Table 2: Selected labour market characteristics of cultural employment and total employment, EU, 2021
(%)
Source: Eurostat (cult_emp_wsta)



Focus on artists, authors, journalists and linguists


This final section presents information on the employment characteristics of two groups of cultural occupations (as distinguished in the ISCO-08 classification): creative and performing artists (including visual artists, musicians, dancers, actors, film directors, etc.) and authors, journalists and linguists. These two occupations are referred here as ’artists and writers’.

There were over 1.6 million artists and writers in the EU in 2021. Together they accounted for 22 % of cultural employment. About 46 % of all artists and writers in the EU were self-employed. This percentage was much higher than in the whole economy of the EU (14 %). In Germany (using provisional data), the share of artists and writers who were self-employed was more than five times higher than in the whole economy. This proportion was also high in Sweden (4.6 times higher), Cyprus and the Netherlands (4.5 times higher in both countries), and Ireland (4.3 times higher). In the Netherlands, 67 % of all artists and writers were self-employed in 2021, as were at least half in Italy (62 %), Ireland (56 %), Slovakia (55 %, low reliability of data), and Czechia (53 %).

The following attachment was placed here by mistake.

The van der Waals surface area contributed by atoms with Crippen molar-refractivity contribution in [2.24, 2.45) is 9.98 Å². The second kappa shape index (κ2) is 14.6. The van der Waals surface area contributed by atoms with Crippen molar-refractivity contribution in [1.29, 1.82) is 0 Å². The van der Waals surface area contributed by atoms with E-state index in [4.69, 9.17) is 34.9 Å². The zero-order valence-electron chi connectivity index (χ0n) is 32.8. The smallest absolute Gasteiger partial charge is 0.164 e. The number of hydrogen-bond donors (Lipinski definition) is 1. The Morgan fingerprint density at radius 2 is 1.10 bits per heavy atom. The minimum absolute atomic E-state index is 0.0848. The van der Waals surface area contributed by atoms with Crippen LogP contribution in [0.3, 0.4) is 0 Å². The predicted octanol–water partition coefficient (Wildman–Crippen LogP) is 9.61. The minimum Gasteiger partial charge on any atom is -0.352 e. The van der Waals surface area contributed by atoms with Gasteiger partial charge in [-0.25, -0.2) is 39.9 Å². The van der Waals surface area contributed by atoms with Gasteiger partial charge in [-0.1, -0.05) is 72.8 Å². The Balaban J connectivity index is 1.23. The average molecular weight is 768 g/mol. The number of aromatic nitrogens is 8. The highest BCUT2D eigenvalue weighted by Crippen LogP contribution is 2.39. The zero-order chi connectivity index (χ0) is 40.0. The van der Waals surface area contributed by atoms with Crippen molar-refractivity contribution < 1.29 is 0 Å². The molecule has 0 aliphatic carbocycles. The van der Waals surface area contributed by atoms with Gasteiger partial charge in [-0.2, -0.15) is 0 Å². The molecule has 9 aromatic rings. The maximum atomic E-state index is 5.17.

In 2021, 74 % of artists and writers in the EU worked full-time, slightly less than in the total field of culture (77 %) or across the whole economy (81 %). The Netherlands and Belgium were the only countries where the percentage of artists and writers working full-time was above the rate for the whole economy.

In Greece and Cyprus, the share of artists and writers working full-time was at least 20 p.p. lower than the level of the national economy. Cyprus recorded the lowest share, with 60 % of artists and writers working full-time against the 89 % of the total economy.

A sign of the precarious nature of employment faced by artists and writers can be seen in the duration of their work contracts. In 2021, 86 % of all employees in the EU had a permanent employment contract, while among artists and writers a permanent contract was held by three-quarters (75 %) of employees. Compared with other employees, a lower percentage of artists and writers had a permanent contract in most EU countries, apart from Latvia (low reliability of data), Czechia, Romania, Croatia (low reliability), Luxembourg (low reliability) and Hungary. In 2021, less than two-thirds of all artists and writers working as employees in France (62 %) had a permanent contract. In both France and Malta there was a big difference (of at least 20 p.p.) between the percentage of people employed as artists and writers with a permanent contract and in the national total economy.